The contrast doesn’t have to be spoken it can be something that’s visually appealing. Maybe you’re consistently faster, you’ve got flashy wrapped trucks, and your drivers are all uniformed and neat in appearance.

When creating contrast, rather than thinking in terms of how you know you’re better than the competition, put yourself in the customer’s shoes and see how they might see you. You may be TRAA certified and Wreckmaster 8/9 trained but how does that resonate with your customer? It must be relevant to their needs.

3: State your value

Your value is what the customer will get out of choosing to do business with you. When you unlock a customer’s car or pick them up roadside the value you provide may be time. Maybe they have a flat and are late for a meeting. And let’s say you arrive within 15 minutes. It takes you 5 minutes to change their tire, then another 2 minutes to process their credit card and provide them with a receipt. If this is typical of the service you provide you could say that, “From call to completion we’ll have you on your way within 22 minutes.”  The value is what they get out of the transaction.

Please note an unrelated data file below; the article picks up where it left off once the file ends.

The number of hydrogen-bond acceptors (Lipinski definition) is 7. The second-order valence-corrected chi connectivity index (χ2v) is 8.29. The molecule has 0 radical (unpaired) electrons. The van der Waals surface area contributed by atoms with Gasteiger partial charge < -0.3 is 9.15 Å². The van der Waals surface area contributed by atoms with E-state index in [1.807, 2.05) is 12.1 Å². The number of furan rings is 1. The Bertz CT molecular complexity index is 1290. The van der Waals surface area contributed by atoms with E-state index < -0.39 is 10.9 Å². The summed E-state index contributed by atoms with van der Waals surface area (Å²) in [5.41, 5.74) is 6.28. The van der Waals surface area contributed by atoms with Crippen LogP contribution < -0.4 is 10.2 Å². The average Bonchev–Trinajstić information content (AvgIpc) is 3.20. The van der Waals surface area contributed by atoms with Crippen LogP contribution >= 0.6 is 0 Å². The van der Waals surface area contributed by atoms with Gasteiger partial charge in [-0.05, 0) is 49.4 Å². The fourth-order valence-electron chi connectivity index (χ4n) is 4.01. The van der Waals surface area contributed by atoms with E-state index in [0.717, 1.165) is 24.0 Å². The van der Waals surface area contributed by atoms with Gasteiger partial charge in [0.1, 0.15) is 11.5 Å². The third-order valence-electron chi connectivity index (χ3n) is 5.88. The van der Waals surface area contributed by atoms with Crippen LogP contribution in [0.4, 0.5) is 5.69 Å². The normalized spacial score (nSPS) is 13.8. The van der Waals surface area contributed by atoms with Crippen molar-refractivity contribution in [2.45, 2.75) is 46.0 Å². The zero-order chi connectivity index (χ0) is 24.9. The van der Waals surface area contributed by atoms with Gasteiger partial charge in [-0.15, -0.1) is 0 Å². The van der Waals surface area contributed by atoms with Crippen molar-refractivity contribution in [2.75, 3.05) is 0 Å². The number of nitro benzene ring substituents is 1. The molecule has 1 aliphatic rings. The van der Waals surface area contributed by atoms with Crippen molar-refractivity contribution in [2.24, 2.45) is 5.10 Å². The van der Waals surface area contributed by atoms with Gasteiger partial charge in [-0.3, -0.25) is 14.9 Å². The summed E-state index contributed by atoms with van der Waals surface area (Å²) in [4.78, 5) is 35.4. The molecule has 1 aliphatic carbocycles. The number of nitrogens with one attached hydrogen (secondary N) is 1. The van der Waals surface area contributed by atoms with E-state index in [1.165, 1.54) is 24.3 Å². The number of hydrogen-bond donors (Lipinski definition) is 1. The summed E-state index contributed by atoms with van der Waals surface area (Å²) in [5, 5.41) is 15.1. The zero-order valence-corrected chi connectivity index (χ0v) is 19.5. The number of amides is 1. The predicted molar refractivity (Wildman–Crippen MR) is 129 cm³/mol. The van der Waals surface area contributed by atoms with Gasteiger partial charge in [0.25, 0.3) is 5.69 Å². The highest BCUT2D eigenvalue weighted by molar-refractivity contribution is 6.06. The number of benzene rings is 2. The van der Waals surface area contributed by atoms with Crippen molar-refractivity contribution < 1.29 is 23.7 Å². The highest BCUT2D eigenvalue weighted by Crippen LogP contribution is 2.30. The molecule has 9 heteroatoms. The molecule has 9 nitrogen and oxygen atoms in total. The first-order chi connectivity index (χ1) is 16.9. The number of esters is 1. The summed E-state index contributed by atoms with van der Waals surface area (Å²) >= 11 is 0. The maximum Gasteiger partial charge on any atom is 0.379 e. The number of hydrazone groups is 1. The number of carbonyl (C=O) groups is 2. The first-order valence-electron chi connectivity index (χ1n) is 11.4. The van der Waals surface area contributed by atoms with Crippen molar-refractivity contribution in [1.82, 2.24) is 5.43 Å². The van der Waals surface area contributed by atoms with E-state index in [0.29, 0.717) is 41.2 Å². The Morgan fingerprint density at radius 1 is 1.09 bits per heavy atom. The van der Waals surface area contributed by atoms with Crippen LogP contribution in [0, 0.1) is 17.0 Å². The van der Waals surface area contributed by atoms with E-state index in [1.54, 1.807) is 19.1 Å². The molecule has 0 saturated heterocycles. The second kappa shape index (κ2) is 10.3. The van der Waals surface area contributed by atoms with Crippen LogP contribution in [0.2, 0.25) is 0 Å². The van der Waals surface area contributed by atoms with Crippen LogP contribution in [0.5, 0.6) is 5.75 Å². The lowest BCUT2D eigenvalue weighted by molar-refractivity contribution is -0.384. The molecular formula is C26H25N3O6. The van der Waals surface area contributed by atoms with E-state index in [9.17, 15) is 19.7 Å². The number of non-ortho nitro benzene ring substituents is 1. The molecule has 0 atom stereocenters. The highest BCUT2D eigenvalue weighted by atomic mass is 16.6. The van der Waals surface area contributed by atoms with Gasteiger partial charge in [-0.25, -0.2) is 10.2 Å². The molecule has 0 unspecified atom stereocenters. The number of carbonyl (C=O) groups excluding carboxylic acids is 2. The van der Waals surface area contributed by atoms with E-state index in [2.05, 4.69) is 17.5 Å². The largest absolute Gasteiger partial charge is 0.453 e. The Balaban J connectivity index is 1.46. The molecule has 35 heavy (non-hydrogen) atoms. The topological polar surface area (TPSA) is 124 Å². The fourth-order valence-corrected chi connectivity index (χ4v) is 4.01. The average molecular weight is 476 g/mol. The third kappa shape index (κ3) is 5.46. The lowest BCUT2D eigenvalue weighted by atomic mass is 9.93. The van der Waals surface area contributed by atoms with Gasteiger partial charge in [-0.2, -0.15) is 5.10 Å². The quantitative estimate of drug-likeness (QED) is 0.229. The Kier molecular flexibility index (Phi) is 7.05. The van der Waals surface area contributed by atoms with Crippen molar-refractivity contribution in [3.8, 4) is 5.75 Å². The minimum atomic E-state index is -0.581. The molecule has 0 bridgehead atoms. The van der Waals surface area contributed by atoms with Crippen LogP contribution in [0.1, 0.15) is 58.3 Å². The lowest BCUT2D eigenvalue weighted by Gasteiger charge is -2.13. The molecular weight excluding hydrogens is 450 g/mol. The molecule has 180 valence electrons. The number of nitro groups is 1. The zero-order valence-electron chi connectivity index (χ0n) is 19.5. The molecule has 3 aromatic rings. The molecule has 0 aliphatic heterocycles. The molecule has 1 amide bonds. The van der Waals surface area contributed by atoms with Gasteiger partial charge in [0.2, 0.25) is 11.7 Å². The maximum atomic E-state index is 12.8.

4: Appeal to their base needs

When looking to make a purchase, a customer will choose the company that can solve their biggest problem. When you appeal to the needs that arise as a result of the other problem (the car problem) you’re more apt to get their attention. They may need to get to work, or pick up their child from daycare, or it may be that they just need to have their car working properly again. Of course you can’t know exactly what need is most important to each person in every situation, but when you appeal to one of these base needs you interrupt their thinking and your ad tells them that you’re more than “just another towing company”. It tells them that you understand their dilemma and can help.

5: Be consistent

Have you ever seen a movie trailer on television and thought “that movie looks interesting, I gotta see that.” and then go on about your day and forget about it? Yes we all have.

That’s why the movie industry doesn’t just stop at trailers.  They spend loads on marketing their movies. They place ads everywhere—websites, YouTube, and every other entertainment outlet there is. But in all their efforts they usually stay on one or two specific messages. They advertise in magazines, newspapers and radio. And the actors get in on it too. They do talk shows, and anything else they can do to promote the movie—because we forget.

We forget because we’re bombarded with so much marketing from everywhere. But because they’ve stuck with a consistent message, when we’re ready to buy, we’ll know what to look for.

The successful ads are the ones that hit on one or two specific messages or themes and don’t stop. When your ad is consistent across all media it’ll be easily recognized and remembered when the need for your services arises.

 

About the Author:

css.php